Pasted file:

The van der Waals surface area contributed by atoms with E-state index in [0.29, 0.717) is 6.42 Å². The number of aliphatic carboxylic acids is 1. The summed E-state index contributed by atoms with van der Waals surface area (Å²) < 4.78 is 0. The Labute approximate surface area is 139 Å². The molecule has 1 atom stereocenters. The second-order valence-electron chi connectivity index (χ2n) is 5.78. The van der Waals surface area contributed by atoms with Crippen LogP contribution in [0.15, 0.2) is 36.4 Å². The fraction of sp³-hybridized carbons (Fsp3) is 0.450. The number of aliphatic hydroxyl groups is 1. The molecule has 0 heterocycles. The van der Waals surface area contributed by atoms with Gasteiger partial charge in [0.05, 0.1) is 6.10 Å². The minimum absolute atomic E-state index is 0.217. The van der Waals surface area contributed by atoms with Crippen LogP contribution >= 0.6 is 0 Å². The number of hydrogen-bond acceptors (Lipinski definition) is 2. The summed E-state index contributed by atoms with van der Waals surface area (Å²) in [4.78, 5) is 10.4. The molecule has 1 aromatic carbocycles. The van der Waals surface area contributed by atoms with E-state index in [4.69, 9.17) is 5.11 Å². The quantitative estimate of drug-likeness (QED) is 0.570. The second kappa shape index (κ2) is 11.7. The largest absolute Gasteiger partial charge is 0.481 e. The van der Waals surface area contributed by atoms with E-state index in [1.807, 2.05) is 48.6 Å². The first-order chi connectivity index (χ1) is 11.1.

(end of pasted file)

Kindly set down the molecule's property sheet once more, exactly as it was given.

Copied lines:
The van der Waals surface area contributed by atoms with E-state index in [0.29, 0.717) is 6.42 Å². The number of aliphatic carboxylic acids is 1. The summed E-state index contributed by atoms with van der Waals surface area (Å²) < 4.78 is 0. The Labute approximate surface area is 139 Å². The molecule has 1 atom stereocenters. The second-order valence-electron chi connectivity index (χ2n) is 5.78. The van der Waals surface area contributed by atoms with Crippen LogP contribution in [0.15, 0.2) is 36.4 Å². The fraction of sp³-hybridized carbons (Fsp3) is 0.450. The number of aliphatic hydroxyl groups is 1. The molecule has 0 heterocycles. The van der Waals surface area contributed by atoms with Gasteiger partial charge in [0.05, 0.1) is 6.10 Å². The minimum absolute atomic E-state index is 0.217. The van der Waals surface area contributed by atoms with Crippen LogP contribution >= 0.6 is 0 Å². The number of hydrogen-bond acceptors (Lipinski definition) is 2. The summed E-state index contributed by atoms with van der Waals surface area (Å²) in [4.78, 5) is 10.4. The molecule has 1 aromatic carbocycles. The van der Waals surface area contributed by atoms with E-state index in [4.69, 9.17) is 5.11 Å². The quantitative estimate of drug-likeness (QED) is 0.570. The second kappa shape index (κ2) is 11.7. The largest absolute Gasteiger partial charge is 0.481 e. The van der Waals surface area contributed by atoms with E-state index in [1.807, 2.05) is 48.6 Å². The first-order chi connectivity index (χ1) is 11.1.